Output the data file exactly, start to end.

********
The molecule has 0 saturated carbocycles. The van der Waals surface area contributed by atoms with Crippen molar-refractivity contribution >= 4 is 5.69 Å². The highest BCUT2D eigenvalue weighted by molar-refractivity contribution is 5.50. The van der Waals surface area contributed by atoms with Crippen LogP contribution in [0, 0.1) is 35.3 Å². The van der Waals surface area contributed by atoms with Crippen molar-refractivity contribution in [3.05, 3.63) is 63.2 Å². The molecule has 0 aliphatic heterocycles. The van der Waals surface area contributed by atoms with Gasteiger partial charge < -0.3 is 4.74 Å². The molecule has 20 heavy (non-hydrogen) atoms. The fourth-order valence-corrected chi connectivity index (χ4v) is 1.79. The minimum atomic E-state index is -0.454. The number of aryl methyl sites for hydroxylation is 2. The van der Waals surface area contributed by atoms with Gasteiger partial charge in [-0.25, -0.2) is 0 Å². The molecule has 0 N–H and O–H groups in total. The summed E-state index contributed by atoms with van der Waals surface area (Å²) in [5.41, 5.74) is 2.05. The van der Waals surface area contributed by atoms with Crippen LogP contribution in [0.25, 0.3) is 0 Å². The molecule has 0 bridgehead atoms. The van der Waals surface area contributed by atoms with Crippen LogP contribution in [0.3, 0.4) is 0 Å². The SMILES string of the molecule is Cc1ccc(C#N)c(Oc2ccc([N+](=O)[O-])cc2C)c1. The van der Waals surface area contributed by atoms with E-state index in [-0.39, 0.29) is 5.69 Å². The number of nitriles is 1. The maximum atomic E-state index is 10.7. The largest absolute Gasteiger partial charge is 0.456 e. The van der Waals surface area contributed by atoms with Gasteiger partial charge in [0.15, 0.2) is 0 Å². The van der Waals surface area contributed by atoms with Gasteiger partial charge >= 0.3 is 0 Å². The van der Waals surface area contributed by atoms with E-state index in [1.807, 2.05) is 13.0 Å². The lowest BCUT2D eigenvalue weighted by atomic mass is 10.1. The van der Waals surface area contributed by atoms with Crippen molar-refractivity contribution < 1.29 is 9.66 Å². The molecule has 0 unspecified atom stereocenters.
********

The molecule has 0 saturated carbocycles. The van der Waals surface area contributed by atoms with Crippen molar-refractivity contribution >= 4 is 5.69 Å². The highest BCUT2D eigenvalue weighted by molar-refractivity contribution is 5.50. The van der Waals surface area contributed by atoms with Crippen LogP contribution in [0, 0.1) is 35.3 Å². The van der Waals surface area contributed by atoms with Crippen molar-refractivity contribution in [3.05, 3.63) is 63.2 Å². The molecule has 0 aliphatic heterocycles. The van der Waals surface area contributed by atoms with Gasteiger partial charge < -0.3 is 4.74 Å². The molecule has 20 heavy (non-hydrogen) atoms. The fourth-order valence-corrected chi connectivity index (χ4v) is 1.79. The minimum atomic E-state index is -0.454. The number of aryl methyl sites for hydroxylation is 2. The van der Waals surface area contributed by atoms with Gasteiger partial charge in [-0.25, -0.2) is 0 Å². The molecule has 0 N–H and O–H groups in total. The summed E-state index contributed by atoms with van der Waals surface area (Å²) in [5.41, 5.74) is 2.05. The van der Waals surface area contributed by atoms with Crippen LogP contribution in [0.25, 0.3) is 0 Å². The molecule has 0 bridgehead atoms. The van der Waals surface area contributed by atoms with Crippen LogP contribution in [0.3, 0.4) is 0 Å². The SMILES string of the molecule is Cc1ccc(C#N)c(Oc2ccc([N+](=O)[O-])cc2C)c1. The van der Waals surface area contributed by atoms with E-state index in [-0.39, 0.29) is 5.69 Å². The number of nitriles is 1. The maximum atomic E-state index is 10.7. The largest absolute Gasteiger partial charge is 0.456 e. The van der Waals surface area contributed by atoms with Gasteiger partial charge in [0.15, 0.2) is 0 Å². The van der Waals surface area contributed by atoms with Gasteiger partial charge >= 0.3 is 0 Å². The van der Waals surface area contributed by atoms with E-state index in [1.807, 2.05) is 13.0 Å². The lowest BCUT2D eigenvalue weighted by atomic mass is 10.1. The van der Waals surface area contributed by atoms with Crippen molar-refractivity contribution < 1.29 is 9.66 Å². The molecule has 0 unspecified atom stereocenters.